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Originally Published: Mar 02, 2018
Originally Published: Mar 02, 2018 Last Updated: Mar 06, 2018 5 min read
Uber And Lyft Drivers In Boston
Boston Globe—Boston Globe via Getty Images

$3.37! That's the paltry median hourly profit for Uber and Lyft drivers—after expenses are factored in—according to a new study.

The paper, from the MIT Center for Energy and Environmental Policy Research, is based on a survey of over 1,100 rideshare drivers. The results indicate that the "median profit from driving is $3.37 per hour before taxes, and 74% of drivers earn less than the minimum wage in their state."

[UPDATE: After the working paper was published, Uber's chief economist John Hall published a response stating that there was "a major error in the authors’ methodology." Stephen Zoepf, one of the paper's authors, then responded by saying that "Hall's specific criticism is valid," and acknowledged that the "survey questions could and should have been worded more clearly."

If he followed the advice in Hall's criticism, Zoepf explained, median profit would rise to somewhere between $8.55 to $10 per hour for Uber and Lyft drivers, not $3.37 as initially indicated in working paper. Zoepf said he would be "conducting a thorough revision of the paper and will update it" in the next few weeks.

After Zoepf released his response to Uber's Hall, Lyft also issued a statement: “When an academic study changes so dramatically in just a matter of days, that’s a real flag. While the revised results are not as inaccurate as the original findings, driver earnings are still understated. MIT’s study has fundamental methodology problems."]

Median gross driver revenues are $0.59 per mile, the study found, but after expenses, median driver profit is only $0.29 per mile. What's more, 30% of Uber and Lyft drivers are actually losing money once expenses like gas, insurance, vehicle repairs, and depreciation are included, according to the paper.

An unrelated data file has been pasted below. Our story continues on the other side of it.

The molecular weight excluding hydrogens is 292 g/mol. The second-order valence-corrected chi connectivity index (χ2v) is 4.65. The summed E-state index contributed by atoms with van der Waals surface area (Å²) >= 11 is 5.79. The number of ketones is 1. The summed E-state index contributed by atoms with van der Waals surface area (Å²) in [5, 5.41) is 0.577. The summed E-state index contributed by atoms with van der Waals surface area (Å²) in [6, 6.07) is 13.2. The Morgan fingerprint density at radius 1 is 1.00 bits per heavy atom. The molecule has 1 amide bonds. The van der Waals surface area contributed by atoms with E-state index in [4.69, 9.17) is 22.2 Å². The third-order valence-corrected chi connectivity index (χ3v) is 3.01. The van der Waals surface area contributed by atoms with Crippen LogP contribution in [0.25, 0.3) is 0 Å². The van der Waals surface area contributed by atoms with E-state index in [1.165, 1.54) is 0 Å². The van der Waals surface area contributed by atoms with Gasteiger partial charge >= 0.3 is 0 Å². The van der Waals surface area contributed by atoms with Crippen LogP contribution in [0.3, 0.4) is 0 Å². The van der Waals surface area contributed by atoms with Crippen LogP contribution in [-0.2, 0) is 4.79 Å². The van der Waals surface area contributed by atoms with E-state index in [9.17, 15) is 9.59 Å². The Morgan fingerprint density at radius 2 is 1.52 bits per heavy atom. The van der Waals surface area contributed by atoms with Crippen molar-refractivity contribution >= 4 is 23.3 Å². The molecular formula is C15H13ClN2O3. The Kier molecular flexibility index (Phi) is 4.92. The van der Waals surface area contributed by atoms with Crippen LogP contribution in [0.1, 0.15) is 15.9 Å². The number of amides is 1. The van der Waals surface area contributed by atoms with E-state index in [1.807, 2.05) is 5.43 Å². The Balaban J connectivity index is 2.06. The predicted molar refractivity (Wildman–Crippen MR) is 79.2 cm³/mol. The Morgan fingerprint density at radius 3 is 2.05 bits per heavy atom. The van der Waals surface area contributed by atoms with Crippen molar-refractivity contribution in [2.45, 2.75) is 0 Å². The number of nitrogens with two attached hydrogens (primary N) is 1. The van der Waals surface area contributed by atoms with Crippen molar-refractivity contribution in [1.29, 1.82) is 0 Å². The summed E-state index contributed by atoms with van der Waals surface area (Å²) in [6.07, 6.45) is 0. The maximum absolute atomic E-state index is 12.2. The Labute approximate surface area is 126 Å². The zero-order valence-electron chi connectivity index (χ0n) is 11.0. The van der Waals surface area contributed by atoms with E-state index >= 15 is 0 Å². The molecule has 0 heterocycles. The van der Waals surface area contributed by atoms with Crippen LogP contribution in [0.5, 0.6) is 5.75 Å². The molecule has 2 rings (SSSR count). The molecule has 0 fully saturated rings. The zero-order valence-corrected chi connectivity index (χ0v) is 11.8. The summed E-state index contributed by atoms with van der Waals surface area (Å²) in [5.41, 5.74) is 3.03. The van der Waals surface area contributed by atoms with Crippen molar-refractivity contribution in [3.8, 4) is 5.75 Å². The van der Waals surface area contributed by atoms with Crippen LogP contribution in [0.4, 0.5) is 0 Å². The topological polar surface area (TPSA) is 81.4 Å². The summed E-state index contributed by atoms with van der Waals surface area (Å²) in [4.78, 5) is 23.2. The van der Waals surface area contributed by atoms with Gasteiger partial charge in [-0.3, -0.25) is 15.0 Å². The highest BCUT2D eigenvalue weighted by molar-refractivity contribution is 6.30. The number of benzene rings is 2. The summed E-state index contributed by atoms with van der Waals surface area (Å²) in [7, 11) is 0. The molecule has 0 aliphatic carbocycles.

Pay varies widely for Uber and Lyft drivers due to a number of factors, including the local level of pay and ride demand, when a driver works, how many hours a driver is on the road and personal expenses. Uber and Lyft do not say how much their drivers actually make, perhaps because it is impossible to come up with definitive figures. Uber says, simply, "You can drive and earn as much as you want. And, the more you drive, the more you’ll make." Lyft offers the same vague insight: "The more you drive, the more you earn."

Uber disputes the findings in the MIT report. In a statement sent to the Guardian, Uber said that the report's "methodology and findings are deeply flawed. We’ve reached out to the paper’s authors to share our concerns and suggest ways we might work together to refine their approach."

Money has reached out to Lyft in the past, and it has not offered any estimates for how much drivers earn. After originally publishing our story, Lyft sent us the following statement: "Drivers are an integral part of Lyft’s success. An ever-growing number of individuals around the country are using Lyft as a flexible way to earn income, and we will continue to engage with our driver community to help them succeed. We have not yet reviewed this study in detail, but an initial review shows some questionable assumptions."

Previous studies have indicated that pay is significantly higher for Uber and Lyft drivers than the numbers cited in the MIT study. A 2017 survey by RideShareGuy blog found that drivers earned an average of $15.68 and $17.50 per hour at Uber and Lyft, respectively. But these are gross earnings, and it's unclear what a driver's real profits would be after expenses are factored in.

Another study—this one funded by Uber in 2015 and leaked to Buzzfeed—found that drivers earned roughly $8.77 per hour in profit in Detroit after including expenses. In Houston, the hourly profit for Uber drivers was approximately $13.17. It's worth noting that Uber added tipping as an option in its app only last summer, which obviously increases the opportunity for drivers to earn more money.

But why do the estimates for Uber and Lyft pay vary so widely from study to study? It's because there are different ways to gather information from drivers, as well as different ways to calculate driver expenses and how many hours a driver is truly "working."